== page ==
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During the late nineteenth century and early twentieth century, Paris was the hub of the avant-garde and modernist movements. Symbolism, a leading fine art and literary movement, started as a reaction to the Naturalism and Realism movements of the period. The Symbolists emancipated their writing style and subject matter from a scientific description that eliminated all fantasy, all emotions, and inconsistencies. Symbolism shook the foundations of Naturalism by rejecting, though not entirely, the use of the law of cause and effect in literature. Pythagorean and Kantian concepts were introduced to explain the movement’s disdain with a constricting approach to fiction, and to advance the writing on the mystical realm of human existence. Even though many Symbolists showed an affinity to Catholicism and Christian mysticism, Liberalism thrived in the new movement. Socially, being a Symbolist implied a bohemian lifestyle, laden with loud philosophical and ideological debates in the small cafés of Paris’ Latin Square. The French symbolist school began with the writings of Charles Baudelaire (1821-1867) and Stéphane Mallarmé (1842-1898). Baudelaire’s poems concentrate on themes of death, sex and decay. His prose poem “Les Fleurs du Mal” (“Flowers of Evil,” 1857) brought him lasting fame, but when first published met with scandals, persecution, and censorship due to accusations of obscenity and blasphemy. Interestingly, Baudelaire was inspired by the work of the American writer, Edgar Allan Poe (1809-1849), whom he called his “twin soul.” In 1854 and 1855 he published several translations of Poe’s writings: Histoires extraordinaires (1852), Nouvelles histoires extraordinaires (1857), Aventures d'Arthur Gordon Pym, Eureka, and Histoires grotesques et sérieuses (1865). He did not live to witness the rising controversy on the artistic merit of the symbolist movement and its subsequent immense influence on world literature. On September 18, 1886, infuriated by critics who associated the décadent writers with the Symolists, Jean Moréas (1856-1910) published the manifesto of Symbolisme in Le Figaro. Moréas claimed that Naturalism had disintegrated and cleared the way to a new form of creative expression: “In this art, scene from nature, human activities, and all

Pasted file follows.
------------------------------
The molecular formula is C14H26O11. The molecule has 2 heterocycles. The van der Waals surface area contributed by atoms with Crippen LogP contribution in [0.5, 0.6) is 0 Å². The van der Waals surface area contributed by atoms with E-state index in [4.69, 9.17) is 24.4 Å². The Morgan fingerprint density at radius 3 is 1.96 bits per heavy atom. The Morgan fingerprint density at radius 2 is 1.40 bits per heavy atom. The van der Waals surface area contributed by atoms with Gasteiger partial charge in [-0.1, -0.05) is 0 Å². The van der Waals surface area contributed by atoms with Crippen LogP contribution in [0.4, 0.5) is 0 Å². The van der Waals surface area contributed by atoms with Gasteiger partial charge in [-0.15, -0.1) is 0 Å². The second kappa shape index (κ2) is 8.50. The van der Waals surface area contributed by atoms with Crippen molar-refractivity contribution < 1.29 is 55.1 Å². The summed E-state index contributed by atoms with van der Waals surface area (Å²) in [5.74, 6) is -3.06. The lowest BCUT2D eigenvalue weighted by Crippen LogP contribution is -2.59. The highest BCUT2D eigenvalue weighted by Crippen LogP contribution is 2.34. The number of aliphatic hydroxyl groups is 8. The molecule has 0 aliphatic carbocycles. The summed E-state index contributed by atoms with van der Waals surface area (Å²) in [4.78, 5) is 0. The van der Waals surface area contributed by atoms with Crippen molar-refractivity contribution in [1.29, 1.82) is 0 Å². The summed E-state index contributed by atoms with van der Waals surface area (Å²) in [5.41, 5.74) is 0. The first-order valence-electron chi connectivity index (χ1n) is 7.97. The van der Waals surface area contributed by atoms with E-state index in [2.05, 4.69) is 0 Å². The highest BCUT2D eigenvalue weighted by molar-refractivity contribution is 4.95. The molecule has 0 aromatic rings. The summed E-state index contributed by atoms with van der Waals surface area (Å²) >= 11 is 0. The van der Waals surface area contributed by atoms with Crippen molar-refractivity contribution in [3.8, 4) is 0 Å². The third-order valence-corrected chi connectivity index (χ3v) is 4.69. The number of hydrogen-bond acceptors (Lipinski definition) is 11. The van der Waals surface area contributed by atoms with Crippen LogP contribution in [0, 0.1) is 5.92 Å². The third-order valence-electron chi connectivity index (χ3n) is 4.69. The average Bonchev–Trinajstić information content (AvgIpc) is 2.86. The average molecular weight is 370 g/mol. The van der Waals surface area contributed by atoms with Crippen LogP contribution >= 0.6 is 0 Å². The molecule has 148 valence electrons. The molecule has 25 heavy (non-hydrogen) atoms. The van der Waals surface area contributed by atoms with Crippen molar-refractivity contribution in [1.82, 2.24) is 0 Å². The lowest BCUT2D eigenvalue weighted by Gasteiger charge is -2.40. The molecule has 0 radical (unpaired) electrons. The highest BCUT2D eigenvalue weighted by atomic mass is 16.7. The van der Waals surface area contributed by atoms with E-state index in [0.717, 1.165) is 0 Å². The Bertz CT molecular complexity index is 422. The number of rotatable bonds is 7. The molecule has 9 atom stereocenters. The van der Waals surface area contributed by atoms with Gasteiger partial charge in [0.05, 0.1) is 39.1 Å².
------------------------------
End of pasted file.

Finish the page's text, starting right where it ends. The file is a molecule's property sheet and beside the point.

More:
other real world phenomena will not be described for their own stake; here, they are perceptible surfaces created to represent their esoteric affinities with the primordial Ideals.” (Ibid.) Though Moréas published the manifesto of the emerging movement, Mallarmé, who lectured extensively on the philosophy of the movement, is considered its leading theoretician. The symbolist poetics was further elucidated in the writings of Paul Verlaine (1844-1896), Arthur Rimbaud (1854-1891), and Gustave Kahn (1859-1936). At the end of the nineteenth century, Symbolism lost it dominance in France. Yet, the movement’s popularity increased and spread to continental Europe, England, Russia, the United States, and South America. The symbolists’ experimental methods appealed to many English, Irish and American poets like W.B. Yeats (1865-1939), Ezra Pound (1885-1972), T. S. Eliot (1888-1965), and Wallace Stevens (1879-1955). Additionally, some critics argue that at this point the English language was a fertile ground for the basic principles of symbolism: free verse, dense syntax, figurative language, and rhythm. Translations of the French symbolist poets emerged in England during the 1890s. The Irish writer George Moore (1852-1933) was the first to write about the Symbolists in English. Moore, who studied art in Paris, renders his accounts of Verlaine, Rimbaud, Mallarmé and Jules Laforgue in Impressions and Opinions (1891). In 1893, Edmund Gosse (1849-1928) published three essays on Mallarmé, whom he afterward dismissed as “hardly a poet.” [Wellek, 340.] Evidently, the onset of Symbolism in English literature was clouded with skepticism and to some degree unfavorable criticism. Even so, thanks to Oscar Wilde (1854-1900), W.B. Yeats, John Millington Synge (1871-1909), and James Joyce (1882-1941), French Symbolism had an immeasurable impact on modernist English and American literature. Responding to Arthur Symons’ The Symbolist Movement in Literature (1899), William Butler Yeats, who won the Nobel Prize for Literature in 1923, published an essay entitled “The Symbolism of Poetry” (1900). Yeats admits that in his previous article “Symbolism in Painting,” he failed to describe “the continuous indefinable symbolism which is the substance of all style.” (“The Symbolism of Poetry,” II.) Yeats defines the symbolist poem as a short lyric, perpetuating an emotion that is then transformed into “some great epic,” empowered by symbols, and compared to a “ring within ring in the stem of an old tree.” (Ibid.) According to Yeats, poetry is a powerful